Blue Marine Foundation, a charity dedicated to restoring the ocean to health, has launched legal proceedings over the government’s decision to set fishing opportunities for more than half UK stocks, at levels exceeding scientific advice.

The charity says this is illegal under post-Brexit fishing law which requires the management of UK fisheries is based on the best available scientific advice and any decisions are made on a transparent basis. Overfishing, if allowed to take place unchallenged, will not only harm the marine ecosystem, but is also against the long-term interests of fishermen and fishing communities.

On 24th January, Blue Marine issued a pre-action protocol letter to the Secretary of State for Environment, Food and Rural Affairs asking the government to admit liability for breaching its legal duty to conserve stocks and for the excessive levels of secrecy around the decision to set fishing opportunities. Blue Marine has now issued proceedings after the government failed to give satisfactory answers to many questions formally submitted by the charity.

One of the most egregious examples of the government’s irresponsibility is the issuing of 24,000 tons of mackerel quota given by Norway to the UK in return for Norway to be able to fish in the UK zone. This quota, worth £24 million, was negotiated by the UK despite the stock being overfished and was distributed for reasons that remain secret.

Mackerel quota is controversial because while coastal states have agreed on the scientific limit, they have failed to agree how to share the catch. Individual nations, including Norway, “self-declare” their own figures, so the overall catch ends up vastly exceeding scientific advice, leading to 400,000 tons more fish being caught than was sustainable in 2023. 

At the same time, employment in the fishing industry overall has been in decline: the latest survey of jobs in the UK fishing industry by Seafish in late August 2022 shows that jobs fell from 8,935 in 2016 to 6,557 in 2022, a fall of over a quarter mostly in the inshore sector. The overall number of fishing vessels fell by more than 12 per cent in the same period.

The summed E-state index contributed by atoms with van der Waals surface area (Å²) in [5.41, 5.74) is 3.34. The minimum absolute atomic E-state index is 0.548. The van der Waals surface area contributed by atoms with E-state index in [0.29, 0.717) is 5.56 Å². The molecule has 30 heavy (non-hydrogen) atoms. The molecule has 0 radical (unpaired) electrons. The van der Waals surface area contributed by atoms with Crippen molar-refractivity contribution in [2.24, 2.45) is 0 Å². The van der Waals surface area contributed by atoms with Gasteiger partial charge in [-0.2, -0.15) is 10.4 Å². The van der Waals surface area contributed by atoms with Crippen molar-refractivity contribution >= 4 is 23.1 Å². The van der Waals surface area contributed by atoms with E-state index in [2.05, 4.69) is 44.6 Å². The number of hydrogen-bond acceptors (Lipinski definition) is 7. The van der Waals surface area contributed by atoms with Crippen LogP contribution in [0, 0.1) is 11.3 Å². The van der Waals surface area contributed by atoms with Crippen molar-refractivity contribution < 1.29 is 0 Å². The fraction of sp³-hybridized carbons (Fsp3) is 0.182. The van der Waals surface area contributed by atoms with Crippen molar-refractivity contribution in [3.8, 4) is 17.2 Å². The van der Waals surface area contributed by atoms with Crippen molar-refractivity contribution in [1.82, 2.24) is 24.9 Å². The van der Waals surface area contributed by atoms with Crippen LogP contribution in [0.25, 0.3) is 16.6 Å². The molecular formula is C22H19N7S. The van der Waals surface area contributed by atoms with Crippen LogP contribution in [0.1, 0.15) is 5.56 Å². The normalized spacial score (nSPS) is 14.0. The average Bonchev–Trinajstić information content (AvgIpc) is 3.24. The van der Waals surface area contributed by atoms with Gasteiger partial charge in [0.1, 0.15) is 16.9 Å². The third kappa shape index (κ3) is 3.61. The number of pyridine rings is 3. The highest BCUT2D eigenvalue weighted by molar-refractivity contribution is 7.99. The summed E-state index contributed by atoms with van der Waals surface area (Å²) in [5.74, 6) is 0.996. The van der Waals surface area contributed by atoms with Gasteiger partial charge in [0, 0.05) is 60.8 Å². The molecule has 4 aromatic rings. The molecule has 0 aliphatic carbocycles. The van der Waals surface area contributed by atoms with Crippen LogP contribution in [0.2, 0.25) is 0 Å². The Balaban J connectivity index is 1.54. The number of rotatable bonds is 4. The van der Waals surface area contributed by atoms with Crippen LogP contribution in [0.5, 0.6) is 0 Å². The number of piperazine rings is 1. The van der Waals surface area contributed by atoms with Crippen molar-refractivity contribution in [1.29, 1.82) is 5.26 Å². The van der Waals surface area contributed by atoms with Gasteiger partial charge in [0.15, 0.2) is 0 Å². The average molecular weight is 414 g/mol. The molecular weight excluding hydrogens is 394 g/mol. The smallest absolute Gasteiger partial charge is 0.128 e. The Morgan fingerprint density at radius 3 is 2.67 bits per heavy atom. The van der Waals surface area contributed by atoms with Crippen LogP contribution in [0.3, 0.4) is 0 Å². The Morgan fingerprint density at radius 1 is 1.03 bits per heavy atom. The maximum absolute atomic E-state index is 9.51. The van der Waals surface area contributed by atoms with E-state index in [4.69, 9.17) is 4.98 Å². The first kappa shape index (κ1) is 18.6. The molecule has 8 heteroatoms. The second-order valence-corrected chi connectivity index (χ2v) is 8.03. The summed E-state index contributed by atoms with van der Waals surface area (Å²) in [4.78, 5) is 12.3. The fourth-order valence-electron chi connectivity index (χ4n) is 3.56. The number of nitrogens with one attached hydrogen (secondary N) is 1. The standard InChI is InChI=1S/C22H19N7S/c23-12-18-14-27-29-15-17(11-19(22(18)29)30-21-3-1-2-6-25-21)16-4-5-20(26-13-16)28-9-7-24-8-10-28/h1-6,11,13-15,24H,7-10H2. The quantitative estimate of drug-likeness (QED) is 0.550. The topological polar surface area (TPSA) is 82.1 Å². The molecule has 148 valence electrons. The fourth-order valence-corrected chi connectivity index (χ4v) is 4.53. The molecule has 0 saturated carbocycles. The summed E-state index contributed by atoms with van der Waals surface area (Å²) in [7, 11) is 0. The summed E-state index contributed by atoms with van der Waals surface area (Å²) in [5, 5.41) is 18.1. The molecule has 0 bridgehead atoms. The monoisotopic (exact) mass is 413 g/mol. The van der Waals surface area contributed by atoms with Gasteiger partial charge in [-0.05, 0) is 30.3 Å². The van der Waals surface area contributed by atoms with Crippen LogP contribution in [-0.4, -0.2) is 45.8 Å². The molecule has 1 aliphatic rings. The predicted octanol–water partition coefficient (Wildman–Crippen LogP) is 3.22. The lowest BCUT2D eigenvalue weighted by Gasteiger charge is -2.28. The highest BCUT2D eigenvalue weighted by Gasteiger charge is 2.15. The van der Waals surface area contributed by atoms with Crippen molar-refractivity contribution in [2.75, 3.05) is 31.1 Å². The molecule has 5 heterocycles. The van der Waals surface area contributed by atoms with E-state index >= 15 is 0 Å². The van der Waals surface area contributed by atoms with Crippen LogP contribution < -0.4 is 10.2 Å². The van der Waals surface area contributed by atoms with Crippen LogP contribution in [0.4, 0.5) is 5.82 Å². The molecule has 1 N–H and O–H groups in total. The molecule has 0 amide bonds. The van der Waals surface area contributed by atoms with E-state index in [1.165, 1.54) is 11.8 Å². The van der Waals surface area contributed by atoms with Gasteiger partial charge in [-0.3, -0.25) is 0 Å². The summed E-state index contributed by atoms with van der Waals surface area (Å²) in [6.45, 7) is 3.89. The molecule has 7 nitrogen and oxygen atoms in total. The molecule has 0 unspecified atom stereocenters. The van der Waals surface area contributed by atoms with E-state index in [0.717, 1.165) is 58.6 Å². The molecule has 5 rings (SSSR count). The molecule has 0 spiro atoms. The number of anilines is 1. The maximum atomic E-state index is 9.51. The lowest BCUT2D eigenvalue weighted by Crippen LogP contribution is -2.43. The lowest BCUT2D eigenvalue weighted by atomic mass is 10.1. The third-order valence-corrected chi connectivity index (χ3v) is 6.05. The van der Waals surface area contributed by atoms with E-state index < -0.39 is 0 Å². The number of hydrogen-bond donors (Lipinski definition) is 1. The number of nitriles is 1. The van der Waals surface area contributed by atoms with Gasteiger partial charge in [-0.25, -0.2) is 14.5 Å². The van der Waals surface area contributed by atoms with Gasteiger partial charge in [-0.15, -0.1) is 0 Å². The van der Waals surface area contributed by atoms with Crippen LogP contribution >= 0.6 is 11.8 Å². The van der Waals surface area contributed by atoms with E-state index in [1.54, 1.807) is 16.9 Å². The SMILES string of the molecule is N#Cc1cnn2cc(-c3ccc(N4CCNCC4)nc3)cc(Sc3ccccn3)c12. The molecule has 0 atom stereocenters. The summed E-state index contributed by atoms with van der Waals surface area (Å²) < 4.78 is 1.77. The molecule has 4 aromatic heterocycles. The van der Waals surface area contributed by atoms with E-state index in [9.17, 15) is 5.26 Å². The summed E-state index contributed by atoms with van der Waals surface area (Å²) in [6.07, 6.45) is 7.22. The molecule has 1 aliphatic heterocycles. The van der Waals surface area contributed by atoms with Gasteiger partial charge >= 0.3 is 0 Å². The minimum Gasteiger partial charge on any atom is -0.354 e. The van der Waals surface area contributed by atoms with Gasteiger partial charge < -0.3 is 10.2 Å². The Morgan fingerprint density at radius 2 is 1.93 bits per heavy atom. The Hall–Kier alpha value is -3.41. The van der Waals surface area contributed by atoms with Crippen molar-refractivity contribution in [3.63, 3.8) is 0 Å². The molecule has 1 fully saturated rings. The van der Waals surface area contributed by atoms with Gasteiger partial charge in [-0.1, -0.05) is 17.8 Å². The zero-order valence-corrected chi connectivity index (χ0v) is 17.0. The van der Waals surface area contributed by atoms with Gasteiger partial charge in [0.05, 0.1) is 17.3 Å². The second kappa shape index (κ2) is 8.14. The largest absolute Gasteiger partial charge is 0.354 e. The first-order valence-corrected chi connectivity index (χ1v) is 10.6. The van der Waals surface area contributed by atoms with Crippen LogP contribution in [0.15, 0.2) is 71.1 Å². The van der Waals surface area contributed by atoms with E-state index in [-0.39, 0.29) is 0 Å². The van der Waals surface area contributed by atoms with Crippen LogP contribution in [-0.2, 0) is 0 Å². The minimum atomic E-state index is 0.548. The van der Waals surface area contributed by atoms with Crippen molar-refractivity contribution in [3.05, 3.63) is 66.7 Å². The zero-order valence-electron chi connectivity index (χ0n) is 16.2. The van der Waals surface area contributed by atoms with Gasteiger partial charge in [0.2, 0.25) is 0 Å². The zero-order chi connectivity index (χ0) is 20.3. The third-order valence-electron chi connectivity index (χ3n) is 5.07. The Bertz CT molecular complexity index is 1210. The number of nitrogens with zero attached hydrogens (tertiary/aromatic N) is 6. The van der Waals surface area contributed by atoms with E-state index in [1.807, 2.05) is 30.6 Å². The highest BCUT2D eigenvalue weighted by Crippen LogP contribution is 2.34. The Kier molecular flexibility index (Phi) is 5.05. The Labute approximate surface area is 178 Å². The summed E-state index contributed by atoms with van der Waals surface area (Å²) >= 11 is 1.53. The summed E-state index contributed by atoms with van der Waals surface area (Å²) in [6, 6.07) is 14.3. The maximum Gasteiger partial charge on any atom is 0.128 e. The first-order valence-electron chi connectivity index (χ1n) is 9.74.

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Mackerel is just one of several species including cod, whiting and monkfish where quota has been allocated for this year that is above scientific advice after the annual talks between the UK and the EU before Christmas. In previous years this has led these species to decline precipitously, leaving fishermen (especially small fishing businesses) with diminishing opportunities to earn a living while small segments of the industry reap short-term rewards.

Charles Clover, co-founder of Blue Marine, said: “By continuing to allow exploitation above sustainable limits the government is not only putting fish populations at risk but also everything that relies on them including marine ecosystems and the fishing industry itself.”

Jerry Percy, director of the New Under Ten Fishermen’s Association, said: “The government is already reneging on its commitment – in the post-Brexit Fisheries Act – to include social, economic and environmental criteria when determining fishing quota. It is able to ignore organisations like ours because they know we don’t have the resources to challenge them in court. We therefore welcome Blue Marine’s efforts to hold them to account and to shine a light on how these decisions are made and on what basis.

“Blue Marine gives the example of mackerel among a range of stocks that are in trouble. Current scientific advice states that the sum of quotas for mackerel and the resulting catches have exceeded the scientific advice by on average 44% since 2010 and the risk to the stock is now unacceptably high. This is no way to ensure the long-term sustainability of fishing businesses big or small.”

Martin Yorwarth, 51, an inshore fisherman based in Canvey Island Essex, who fishes for herring and other species in the North Sea and the Channel with his 14-metre boat, said: “We would like to see a tide of change in the way quota is managed generally in the UK.  Since Brexit, things have improved for us, but I’ve always felt that quota is a national asset and government is the right place to manage it rather than the private sector.  You have to prioritise the inshore fleet over the fly-shooters and factory ships to get the social and economic benefits the country wants.”